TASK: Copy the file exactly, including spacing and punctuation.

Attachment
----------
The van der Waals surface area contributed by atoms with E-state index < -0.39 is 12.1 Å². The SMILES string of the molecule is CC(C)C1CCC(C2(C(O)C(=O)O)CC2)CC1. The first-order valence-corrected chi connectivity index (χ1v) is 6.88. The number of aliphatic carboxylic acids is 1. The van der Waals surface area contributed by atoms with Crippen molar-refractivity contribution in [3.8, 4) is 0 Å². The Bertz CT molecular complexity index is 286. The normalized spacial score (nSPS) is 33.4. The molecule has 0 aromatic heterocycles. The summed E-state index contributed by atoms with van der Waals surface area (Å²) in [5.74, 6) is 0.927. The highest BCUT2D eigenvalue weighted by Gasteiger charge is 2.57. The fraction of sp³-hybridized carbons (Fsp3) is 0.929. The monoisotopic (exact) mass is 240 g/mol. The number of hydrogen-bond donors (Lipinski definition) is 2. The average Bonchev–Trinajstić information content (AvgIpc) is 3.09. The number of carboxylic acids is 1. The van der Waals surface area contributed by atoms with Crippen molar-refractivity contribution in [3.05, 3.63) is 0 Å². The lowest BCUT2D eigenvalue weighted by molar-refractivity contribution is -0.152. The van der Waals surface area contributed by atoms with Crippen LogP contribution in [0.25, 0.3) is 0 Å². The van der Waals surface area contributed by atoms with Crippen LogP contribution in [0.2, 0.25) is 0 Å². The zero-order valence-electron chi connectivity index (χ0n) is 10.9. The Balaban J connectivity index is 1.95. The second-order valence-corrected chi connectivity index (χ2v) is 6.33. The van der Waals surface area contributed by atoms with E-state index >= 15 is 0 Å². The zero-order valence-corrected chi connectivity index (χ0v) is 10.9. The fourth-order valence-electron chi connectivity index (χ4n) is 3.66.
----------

The van der Waals surface area contributed by atoms with E-state index < -0.39 is 12.1 Å². The SMILES string of the molecule is CC(C)C1CCC(C2(C(O)C(=O)O)CC2)CC1. The first-order valence-corrected chi connectivity index (χ1v) is 6.88. The number of aliphatic carboxylic acids is 1. The van der Waals surface area contributed by atoms with Crippen molar-refractivity contribution in [3.8, 4) is 0 Å². The Bertz CT molecular complexity index is 286. The normalized spacial score (nSPS) is 33.4. The molecule has 0 aromatic heterocycles. The summed E-state index contributed by atoms with van der Waals surface area (Å²) in [5.74, 6) is 0.927. The highest BCUT2D eigenvalue weighted by Gasteiger charge is 2.57. The fraction of sp³-hybridized carbons (Fsp3) is 0.929. The monoisotopic (exact) mass is 240 g/mol. The number of hydrogen-bond donors (Lipinski definition) is 2. The average Bonchev–Trinajstić information content (AvgIpc) is 3.09. The number of carboxylic acids is 1. The van der Waals surface area contributed by atoms with Crippen molar-refractivity contribution in [3.05, 3.63) is 0 Å². The lowest BCUT2D eigenvalue weighted by molar-refractivity contribution is -0.152. The van der Waals surface area contributed by atoms with Crippen LogP contribution in [0.25, 0.3) is 0 Å². The van der Waals surface area contributed by atoms with Crippen LogP contribution in [0.2, 0.25) is 0 Å². The zero-order valence-electron chi connectivity index (χ0n) is 10.9. The Balaban J connectivity index is 1.95. The second-order valence-corrected chi connectivity index (χ2v) is 6.33. The van der Waals surface area contributed by atoms with E-state index >= 15 is 0 Å². The zero-order valence-corrected chi connectivity index (χ0v) is 10.9. The fourth-order valence-electron chi connectivity index (χ4n) is 3.66.